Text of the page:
HomeOpinionThis Run-off Is Unnecessary

This Run-off Is Unnecessary

WHEN Joram Nyathi (Candid Comment, Zimbabwe Independent, May 23) suggested that it was pointless to vote in the June 27 presidential election run-off I thought he was suffering from the same syndrome that has afflicted many “learned” Zimbabweans — analysing issues too much instead of just getting on with it and concentrating on the bigger picture.


In his hard-hitting commentary, Nyathi urged Zimbabweans to boycott an election he thought was only aimed at fulfilling the “hollow pleasures of only two men”.

Nyathi argues that if Robert Mugabe had heeded calls for reforms within his own Zanu PF party by standing down and letting others take over Zanu PF and its presidential candidate would have won the March 29 election comfortably.

Similarly, if the MDC had gone into this election as a united front with a clear agenda they would also have beaten Mugabe and Zanu PF hands down.

As it turns out, it is the poor Zimbabwean who is now paying the price in this unnecessary and expensive runoff.

While Nyathi’s argument is convincing, the more pragmatic among us thought this was not the time for political point scoring.

With the way the standards of living have fallen in Zimbabwe, with inflation over 1 000 000% and falling, surely the last thing anyone is looking for is perfection in our political parties.

The MDC had done very well to win the House of Assembly, and with Tsvangirai commanding a very comfortable lead in the first round, the second round would simply remove all vestiges of Zanu PF’s legacy of maladministration and incompetence.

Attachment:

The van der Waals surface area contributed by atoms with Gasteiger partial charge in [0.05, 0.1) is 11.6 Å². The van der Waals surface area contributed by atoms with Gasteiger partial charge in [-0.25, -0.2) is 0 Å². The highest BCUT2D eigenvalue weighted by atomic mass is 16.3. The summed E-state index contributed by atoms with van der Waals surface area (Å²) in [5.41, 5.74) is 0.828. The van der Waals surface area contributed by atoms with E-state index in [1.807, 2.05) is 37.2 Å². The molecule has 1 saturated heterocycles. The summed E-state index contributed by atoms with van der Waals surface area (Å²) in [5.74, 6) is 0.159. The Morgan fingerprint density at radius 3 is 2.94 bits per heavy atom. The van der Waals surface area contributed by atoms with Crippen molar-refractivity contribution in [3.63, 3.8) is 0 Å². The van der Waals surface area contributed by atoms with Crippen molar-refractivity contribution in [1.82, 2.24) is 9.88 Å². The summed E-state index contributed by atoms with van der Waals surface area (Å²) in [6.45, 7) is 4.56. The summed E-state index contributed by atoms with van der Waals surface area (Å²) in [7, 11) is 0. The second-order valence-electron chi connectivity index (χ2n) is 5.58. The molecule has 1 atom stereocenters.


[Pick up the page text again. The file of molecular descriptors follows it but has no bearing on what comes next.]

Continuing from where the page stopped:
The realisation that Mugabe wasn’t invincible after all was further strengthened when the two formations of the MDC announced that they would back Tsvangirai in the runoff and would also vote together in parliament.

Whatever problems we might have had with the squabbling factions of the MDC, we thought it was more important to show Zanu PF and Robert Mugabe the exit door and soon after begin the process of rebuilding Zimbabwe.

Calls for boycotting the elections were therefore misplaced and would not solve anything, but help to further condemn Zimbabweans to more suffering.

But everything came crumbling down with the announcement that the two formations of the MDC had decided to field separate candidates in the three by-elections to be held at the same time as the presidential run-off.

The MDC-T grouping even fielded two candidates in one constituency.

Everyone knows that the reason why the MDC did not win more seats in parliament and also why Tsvangirai failed to get the required majority was because of the split votes.

Most of the over 8% of the votes attributed to the other presidential aspirant Simba Makoni were actually disgruntled potential MDC voters who were fed up with the squabbling and apparent lack of direction within the opposition.

At the very least, one would have expected that they had learnt their lesson and, given another chance, they would do things differently.

It is interesting to note that while the MDC candidates were filing their papers, Morgan Tsvangirai was addressing an MDC parliamentary caucus meeting where he laid out an impressive recovery agenda for the country.

But when viewed against the latest developments, Tsvangirai’s speech appears hollow and does nothing to inspire a sizeable number of people who have continued to question his leadership abilities.

For sure Zanu PF belongs to the dustbin of Zimbabwean history, but if the MDC cannot agree on the allocation of a few parliamentary seats what hope do we have that they would be different from Zanu PF?

The results of the first round showed that people no longer buy the warped, skewed and nauseating Zanu PF anti-Western propaganda.

But the MDC should begin to earn their own respect from people, instead of just relying on the anti-Zanu PF sentiment currently prevailing.

Unless changes are made in the run-up to the run-off, I believe it is testing people’s patience too much to continue asking them to vote for the MDC without questioning some of the decisions.

Under the circumstances, one is forced to accept Nyathi’s view that this run-off is unnecessary and would not change anything, whatever the outcome.

The only people who will profit from it are politicians who think of their careers and political profiles ahead of the lives of the people they purport to care about.

*Taivo writes from the UK.

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